Weighted Blankets for Autism: Reducing Anxiety and Providing a Good Night’s Sleep
Sensory processing disorders and autism
Many children with an autism spectrum disorder (ASD) struggle with sensory issues including sensory processing disorder (SPD). Chantal Sicile-Kira, “The Autism Advocate,” describes SPD as “a neurological disorder that causes difficulties with processing information from the five senses: vision, auditory, touch, olfaction, and taste, as well as from the sense of movement (vestibular system), and/or the positional sense (proprioception). For those with SPD, sensory information is sensed, but perceived abnormally. Unlike blindness or deafness, sensory information is received by people with SPD; the difference is that information is processed by the brain in an unusual way that causes distress, discomfort, and confusion.” (Sicile-Kira, 2010)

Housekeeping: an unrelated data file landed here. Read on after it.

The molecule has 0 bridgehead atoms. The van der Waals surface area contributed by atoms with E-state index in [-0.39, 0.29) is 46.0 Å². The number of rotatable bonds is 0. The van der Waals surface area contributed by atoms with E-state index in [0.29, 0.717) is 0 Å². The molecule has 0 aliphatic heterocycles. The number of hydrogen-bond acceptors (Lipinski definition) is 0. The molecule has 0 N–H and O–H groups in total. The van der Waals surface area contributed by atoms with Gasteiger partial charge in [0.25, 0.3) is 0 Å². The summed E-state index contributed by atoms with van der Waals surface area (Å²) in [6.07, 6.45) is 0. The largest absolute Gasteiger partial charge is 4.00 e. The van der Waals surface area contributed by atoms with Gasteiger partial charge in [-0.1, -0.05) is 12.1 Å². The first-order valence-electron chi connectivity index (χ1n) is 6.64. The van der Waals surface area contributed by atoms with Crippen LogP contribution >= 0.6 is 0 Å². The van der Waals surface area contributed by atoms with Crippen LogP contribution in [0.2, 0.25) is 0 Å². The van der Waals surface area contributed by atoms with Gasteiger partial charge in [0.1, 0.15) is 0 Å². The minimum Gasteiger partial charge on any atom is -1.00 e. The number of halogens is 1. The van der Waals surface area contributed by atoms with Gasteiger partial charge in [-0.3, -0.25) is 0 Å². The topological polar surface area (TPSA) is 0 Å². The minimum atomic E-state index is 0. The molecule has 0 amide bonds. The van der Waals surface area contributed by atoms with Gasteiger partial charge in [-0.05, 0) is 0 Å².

While the Diagnostic and Statistical Manual of Mental Disorders (DSM-5) does not list sensory processing disorder or issues in their diagnostic criteria for autism, psychologists note that it is rare that a child with autism does not experience sensory processing issues to some extent. According to a study published in Pediatric Research, “over 96 percent of children with ASD report hyper and hypo-sensitivities in multiple domains…and these behavioral differences can endure through adulthood.” (Marco, Hinkley, Hill, & Nagarajan, 2011) Like autism, sensory processing disorder is experienced on a spectrum and will affect each person uniquely.
How anxiety and sleep dysregulation affects children with autism